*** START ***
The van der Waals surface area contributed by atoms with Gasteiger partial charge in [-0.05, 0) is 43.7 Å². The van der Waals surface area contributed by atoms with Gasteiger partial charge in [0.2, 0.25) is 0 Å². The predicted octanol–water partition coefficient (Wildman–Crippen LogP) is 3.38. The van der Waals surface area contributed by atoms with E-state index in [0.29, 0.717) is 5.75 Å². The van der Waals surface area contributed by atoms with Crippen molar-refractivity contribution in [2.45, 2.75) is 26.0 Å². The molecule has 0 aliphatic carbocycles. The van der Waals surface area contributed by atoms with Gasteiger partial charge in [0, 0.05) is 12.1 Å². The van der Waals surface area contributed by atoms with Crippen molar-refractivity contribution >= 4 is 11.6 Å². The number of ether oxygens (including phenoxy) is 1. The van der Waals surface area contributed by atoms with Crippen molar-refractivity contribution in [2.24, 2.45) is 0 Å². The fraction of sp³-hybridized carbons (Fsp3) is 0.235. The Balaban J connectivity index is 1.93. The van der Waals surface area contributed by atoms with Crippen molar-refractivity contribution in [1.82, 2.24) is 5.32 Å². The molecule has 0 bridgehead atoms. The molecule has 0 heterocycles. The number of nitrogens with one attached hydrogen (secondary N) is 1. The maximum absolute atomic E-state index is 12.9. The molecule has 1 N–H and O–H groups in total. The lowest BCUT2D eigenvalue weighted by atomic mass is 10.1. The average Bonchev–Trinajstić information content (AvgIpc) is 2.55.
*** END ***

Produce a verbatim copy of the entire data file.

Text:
The van der Waals surface area contributed by atoms with Gasteiger partial charge in [-0.05, 0) is 43.7 Å². The van der Waals surface area contributed by atoms with Gasteiger partial charge in [0.2, 0.25) is 0 Å². The predicted octanol–water partition coefficient (Wildman–Crippen LogP) is 3.38. The van der Waals surface area contributed by atoms with E-state index in [0.29, 0.717) is 5.75 Å². The van der Waals surface area contributed by atoms with Crippen molar-refractivity contribution in [2.45, 2.75) is 26.0 Å². The molecule has 0 aliphatic carbocycles. The van der Waals surface area contributed by atoms with Gasteiger partial charge in [0, 0.05) is 12.1 Å². The van der Waals surface area contributed by atoms with Crippen molar-refractivity contribution >= 4 is 11.6 Å². The number of ether oxygens (including phenoxy) is 1. The van der Waals surface area contributed by atoms with Crippen molar-refractivity contribution in [2.24, 2.45) is 0 Å². The fraction of sp³-hybridized carbons (Fsp3) is 0.235. The Balaban J connectivity index is 1.93. The van der Waals surface area contributed by atoms with Crippen molar-refractivity contribution in [1.82, 2.24) is 5.32 Å². The molecule has 0 bridgehead atoms. The molecule has 0 heterocycles. The number of nitrogens with one attached hydrogen (secondary N) is 1. The maximum absolute atomic E-state index is 12.9. The molecule has 1 N–H and O–H groups in total. The lowest BCUT2D eigenvalue weighted by atomic mass is 10.1. The average Bonchev–Trinajstić information content (AvgIpc) is 2.55.